Since 1924, the Tucson Museum of Art has shared a passion for the visual arts in our community, building its impact generation after generation. From its beginnings as the Tucson Fine Arts Association, to the Tucson Arts Center, and today as the Tucson Museum of Art and Historic Block, TMA has generated enjoyment, an enriched perspective on the world, and exposure to the arts for the people of Southern Arizona. TMA is proud to captivate and impact audiences under the mission of “Connecting Art to Life.”

After more than twenty years in its present location, the TMA Education Center is receiving extensive renovation. Alice and Paul Baker, long time museum benefactors, made a $1.5 million gift to support art education at the Tucson Museum of Art. The gift, part of museum’s fundraising campaign TMA/100: A Vision for the 21st Century, supports the renovation of the Education Center and establishes a fund for long-term financial sustainability. In addition, the donors intend to gift their substantial collection of pre-Columbian and Latin American art.

To honor this historic gift and to recognize Alice’s long-term commitment to TMA as a Trustee, the Education Center will be re-named the Alice Chaiten Baker Center for Art Education.

About the Renovation Project

The TMA Education Center is a unique component of the museum’s campus and is a heavily used area. Previously used as courtroom and judges’ quarters, the building also housed The Museum School for the Visual Arts, a partnership between TMA and Tucson United School District. It contains a research library in collaboration with Pima County Public Library, and is also home to one of Tucson’s longest running summer arts camps.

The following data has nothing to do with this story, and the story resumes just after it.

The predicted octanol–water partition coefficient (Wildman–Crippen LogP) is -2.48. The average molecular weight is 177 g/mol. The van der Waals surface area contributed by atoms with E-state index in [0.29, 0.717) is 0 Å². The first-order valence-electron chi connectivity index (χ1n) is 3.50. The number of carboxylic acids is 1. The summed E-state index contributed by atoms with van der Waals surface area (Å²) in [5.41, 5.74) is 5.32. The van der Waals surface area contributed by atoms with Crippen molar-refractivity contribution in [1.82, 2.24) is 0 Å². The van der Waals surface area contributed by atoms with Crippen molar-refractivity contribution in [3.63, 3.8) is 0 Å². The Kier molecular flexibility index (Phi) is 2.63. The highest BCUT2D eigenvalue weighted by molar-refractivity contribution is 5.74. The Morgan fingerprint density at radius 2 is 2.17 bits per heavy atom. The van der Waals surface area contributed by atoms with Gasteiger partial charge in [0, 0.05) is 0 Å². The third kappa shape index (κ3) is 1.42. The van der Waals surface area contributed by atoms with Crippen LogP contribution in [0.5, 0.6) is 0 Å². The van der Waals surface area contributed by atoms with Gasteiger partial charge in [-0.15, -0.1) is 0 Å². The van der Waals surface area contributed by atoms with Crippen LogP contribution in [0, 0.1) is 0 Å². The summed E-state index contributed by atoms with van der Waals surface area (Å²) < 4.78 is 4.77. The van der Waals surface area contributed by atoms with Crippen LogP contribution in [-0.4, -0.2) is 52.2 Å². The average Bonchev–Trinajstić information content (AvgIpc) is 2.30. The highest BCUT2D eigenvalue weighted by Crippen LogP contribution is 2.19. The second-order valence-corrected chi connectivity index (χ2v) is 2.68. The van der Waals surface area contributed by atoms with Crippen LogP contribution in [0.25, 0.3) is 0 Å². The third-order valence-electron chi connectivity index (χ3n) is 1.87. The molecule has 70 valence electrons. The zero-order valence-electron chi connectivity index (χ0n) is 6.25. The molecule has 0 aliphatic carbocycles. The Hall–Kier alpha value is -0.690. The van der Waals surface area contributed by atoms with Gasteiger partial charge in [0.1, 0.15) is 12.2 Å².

The plan for the existing 22,082 sq. ft. former City Court quarters brings new features to the building, which has several limiting factors directly impacting the museum’s capacity to respond to children and community needs, modern technology, and a professional administrative environment.

The interior renovation includes the consolidation and rearrangement of classrooms, a state of the art auditorium, and significant changes and upgrades to the research library, conference room and administrative offices. Interior storage space, furnishings, flooring and finishes will be upgraded. Any changes to the building exterior will be historically sensitive and ADA compliance measures will be followed.

About TMALearn!

TMALearn aims to make the Museum pertinent to the lives of community members while building such 21st century skills as information, communications and technology literacy, critical thinking, problem solving, creativity, civic literacy, and global awareness. TMALearn values the important role of museums as sources of life-improving educational opportunities for a wide audience. Areas of focus include differences in emotional and mental development, educational and socio-economic backgrounds, and age groups.